The Supreme Court is considering whether the Abortion Services (Safe Access Zones) (Northern Ireland) Bill is outside the legislative competence of the Northern Ireland Assembly.

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The Scottish Government is currently waiting on the outcome of this ruling – expected in Autumn – before they implement their own safe access zone measures.

Aberdeen has agreed to await the outcome of the Supreme Court decision on this in order make an informed position on implementing bye-laws.

There was recent outrage after The Scotsman revealed the Scottish Government is spending £10,000 to start a ‘mediation process’ with protestors and those affected by them.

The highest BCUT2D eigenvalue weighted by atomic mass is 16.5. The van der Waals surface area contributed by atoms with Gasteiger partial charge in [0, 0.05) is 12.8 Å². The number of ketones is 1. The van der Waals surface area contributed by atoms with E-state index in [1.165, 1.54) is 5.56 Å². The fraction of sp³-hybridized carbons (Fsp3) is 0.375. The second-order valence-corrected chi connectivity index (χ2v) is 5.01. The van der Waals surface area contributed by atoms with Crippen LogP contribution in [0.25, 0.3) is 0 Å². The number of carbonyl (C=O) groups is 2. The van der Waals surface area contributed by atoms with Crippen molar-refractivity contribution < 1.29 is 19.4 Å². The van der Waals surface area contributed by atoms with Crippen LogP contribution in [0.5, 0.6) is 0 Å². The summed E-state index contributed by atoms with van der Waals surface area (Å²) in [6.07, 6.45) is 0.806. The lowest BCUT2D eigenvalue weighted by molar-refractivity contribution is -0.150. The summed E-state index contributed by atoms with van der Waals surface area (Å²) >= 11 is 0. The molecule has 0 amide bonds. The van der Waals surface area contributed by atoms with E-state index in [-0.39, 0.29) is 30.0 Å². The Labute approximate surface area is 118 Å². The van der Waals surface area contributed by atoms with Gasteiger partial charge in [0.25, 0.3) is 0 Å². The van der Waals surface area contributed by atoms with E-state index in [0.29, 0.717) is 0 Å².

Alice Murray, who went through anti abortion harassment and is from the campaign group Back Off Scotland said: "As someone who has been through clinic harassment, I would be really interested to know who would want to sign up to this, who would want to speak to them as I know I wouldn’t. It feels like putting the onus onto the victims which I really disagree with."

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Dr Pam Lowe, who carried out 5-year research on anti-abortion protests across the UK, said the mediation appears to “fundamentally misunderstand” the motivations of anti-abortion activists and “there is no middle ground”.

The government has commissioned a 24-month research project to gather “more robust and objective evidence” on the impact of the protests/vigils on patients and others.

However, Ms Bruce said she did not know “how appropriate” that research is given the “substantial” consultation evidence recently compiled for Ms Mackay’s bill and the case studies and research compiled by campaigners and researchers on the protests’ impact. Ms Tissera fears this research will delay the implementation of the zones “even more”.